Living things differ from non living things because they are made of cells and contain DNA, transform and metabolize energy, and reproduce. They also grow and develop, respond and react to internal and external influences, and can evolve and adapt.
Anything in this world is either living or non-living. All living things, from simple unicellular organisms like amoeba to multicellular organisms like humans, are composed of one or more cells and contain a genetic code in the form of DNA. Since life forms require energy to sustain life they have metabolic processes to transform, store or release energy and synthesize nutrients. For example, humans inhale oxygen during respiration to release energy from foods consumed. Plants absorb light energy to manufacture nutrients during photosynthesis.
Living things grow and mature during their life circle. Their cells increase in number or grow in size, and differentiate into specialized groups. Living things have variety of methods to reproduce. Eventually all living things die and are transformed into other types of energy. They also respond to different internal and external stimuli.
Movement and excretion are two similarities between living things and some non-living things. For example, a car can move, break down fuel and release carbon dioxide.Learn More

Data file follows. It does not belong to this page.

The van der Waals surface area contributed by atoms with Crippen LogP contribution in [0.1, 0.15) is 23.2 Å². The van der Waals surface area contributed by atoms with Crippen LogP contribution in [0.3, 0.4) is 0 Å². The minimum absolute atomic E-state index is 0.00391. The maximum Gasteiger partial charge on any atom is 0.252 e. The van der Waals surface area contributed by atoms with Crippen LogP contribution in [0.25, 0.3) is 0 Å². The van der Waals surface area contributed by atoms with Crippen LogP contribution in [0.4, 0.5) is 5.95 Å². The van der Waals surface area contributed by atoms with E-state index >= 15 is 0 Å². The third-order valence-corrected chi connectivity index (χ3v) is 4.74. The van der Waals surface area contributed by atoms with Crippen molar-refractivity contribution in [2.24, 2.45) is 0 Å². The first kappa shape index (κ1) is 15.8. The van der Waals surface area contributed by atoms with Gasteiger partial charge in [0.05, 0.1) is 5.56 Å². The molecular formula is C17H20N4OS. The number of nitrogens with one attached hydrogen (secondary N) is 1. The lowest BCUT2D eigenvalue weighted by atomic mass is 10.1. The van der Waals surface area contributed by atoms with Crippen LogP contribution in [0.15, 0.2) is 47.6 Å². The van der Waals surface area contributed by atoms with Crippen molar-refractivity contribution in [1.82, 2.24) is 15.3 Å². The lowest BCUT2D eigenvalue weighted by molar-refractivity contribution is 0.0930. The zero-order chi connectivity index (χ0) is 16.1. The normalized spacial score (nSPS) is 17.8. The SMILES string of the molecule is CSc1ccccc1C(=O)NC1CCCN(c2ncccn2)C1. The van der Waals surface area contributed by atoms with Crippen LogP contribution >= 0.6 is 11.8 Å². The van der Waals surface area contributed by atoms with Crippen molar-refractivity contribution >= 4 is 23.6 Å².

Algae are a type of plant that usually grows on the surface of still water, such as a small pond, when there is an ecological imbalance. In some cases, algae is able to grow at a rapid rate, potentially spreading across the entire surface.Full Answer >
Centrosomes are the site of microtubule organization in animal cells. They are regulators of the cell cycle and play an essential role in the process of mitosis.Full Answer >
According to the National Oceanic and Atmospheric Administration, coral reefs are formed when coral larvae attach themselves to rocks or other hard surfaces found under water along the edges of islands and along coasts. Additionally, plants may also accumulate within the reef. The process is slow and aided by limestone deposits, which settle on the plant and animal life.Full Answer >
According to the Merck Manual Home Health Handbook, the primary function of erythrocytes, more commonly known as red blood cells, is to transport oxygen from the lungs to the body's many tissues. Red blood cells are also responsible for retrieving carbon dioxide from tissues and transporting it back to the lungs where it can be exhaled.Full Answer >